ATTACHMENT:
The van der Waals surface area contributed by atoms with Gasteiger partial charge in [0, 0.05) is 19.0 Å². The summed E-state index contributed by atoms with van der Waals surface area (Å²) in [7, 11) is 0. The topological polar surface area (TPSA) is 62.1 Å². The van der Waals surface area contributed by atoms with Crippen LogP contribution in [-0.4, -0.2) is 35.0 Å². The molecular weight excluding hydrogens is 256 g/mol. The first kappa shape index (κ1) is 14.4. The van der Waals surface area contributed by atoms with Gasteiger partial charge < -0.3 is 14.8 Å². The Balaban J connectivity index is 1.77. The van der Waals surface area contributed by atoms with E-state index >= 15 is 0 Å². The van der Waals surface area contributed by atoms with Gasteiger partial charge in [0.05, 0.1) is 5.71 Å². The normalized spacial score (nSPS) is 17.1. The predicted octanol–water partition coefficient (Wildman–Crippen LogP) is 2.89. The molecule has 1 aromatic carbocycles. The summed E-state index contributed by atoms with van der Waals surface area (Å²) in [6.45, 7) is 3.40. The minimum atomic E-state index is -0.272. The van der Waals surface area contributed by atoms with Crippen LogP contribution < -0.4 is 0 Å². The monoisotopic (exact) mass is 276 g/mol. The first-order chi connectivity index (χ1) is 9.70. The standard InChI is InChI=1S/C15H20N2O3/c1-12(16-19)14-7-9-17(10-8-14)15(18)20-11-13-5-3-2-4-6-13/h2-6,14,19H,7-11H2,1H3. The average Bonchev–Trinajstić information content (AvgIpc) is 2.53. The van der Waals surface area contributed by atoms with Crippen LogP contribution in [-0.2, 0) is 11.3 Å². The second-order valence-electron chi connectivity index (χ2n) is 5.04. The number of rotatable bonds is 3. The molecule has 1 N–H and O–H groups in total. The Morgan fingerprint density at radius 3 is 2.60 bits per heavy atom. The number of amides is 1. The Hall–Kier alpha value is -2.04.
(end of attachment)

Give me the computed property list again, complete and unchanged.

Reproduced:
The van der Waals surface area contributed by atoms with Gasteiger partial charge in [0, 0.05) is 19.0 Å². The summed E-state index contributed by atoms with van der Waals surface area (Å²) in [7, 11) is 0. The topological polar surface area (TPSA) is 62.1 Å². The van der Waals surface area contributed by atoms with Crippen LogP contribution in [-0.4, -0.2) is 35.0 Å². The molecular weight excluding hydrogens is 256 g/mol. The first kappa shape index (κ1) is 14.4. The van der Waals surface area contributed by atoms with Gasteiger partial charge < -0.3 is 14.8 Å². The Balaban J connectivity index is 1.77. The van der Waals surface area contributed by atoms with E-state index >= 15 is 0 Å². The van der Waals surface area contributed by atoms with Gasteiger partial charge in [0.05, 0.1) is 5.71 Å². The normalized spacial score (nSPS) is 17.1. The predicted octanol–water partition coefficient (Wildman–Crippen LogP) is 2.89. The molecule has 1 aromatic carbocycles. The summed E-state index contributed by atoms with van der Waals surface area (Å²) in [6.45, 7) is 3.40. The minimum atomic E-state index is -0.272. The van der Waals surface area contributed by atoms with Crippen LogP contribution < -0.4 is 0 Å². The monoisotopic (exact) mass is 276 g/mol. The first-order chi connectivity index (χ1) is 9.70. The standard InChI is InChI=1S/C15H20N2O3/c1-12(16-19)14-7-9-17(10-8-14)15(18)20-11-13-5-3-2-4-6-13/h2-6,14,19H,7-11H2,1H3. The average Bonchev–Trinajstić information content (AvgIpc) is 2.53. The van der Waals surface area contributed by atoms with Crippen LogP contribution in [-0.2, 0) is 11.3 Å². The second-order valence-electron chi connectivity index (χ2n) is 5.04. The number of rotatable bonds is 3. The molecule has 1 N–H and O–H groups in total. The Morgan fingerprint density at radius 3 is 2.60 bits per heavy atom. The number of amides is 1. The Hall–Kier alpha value is -2.04.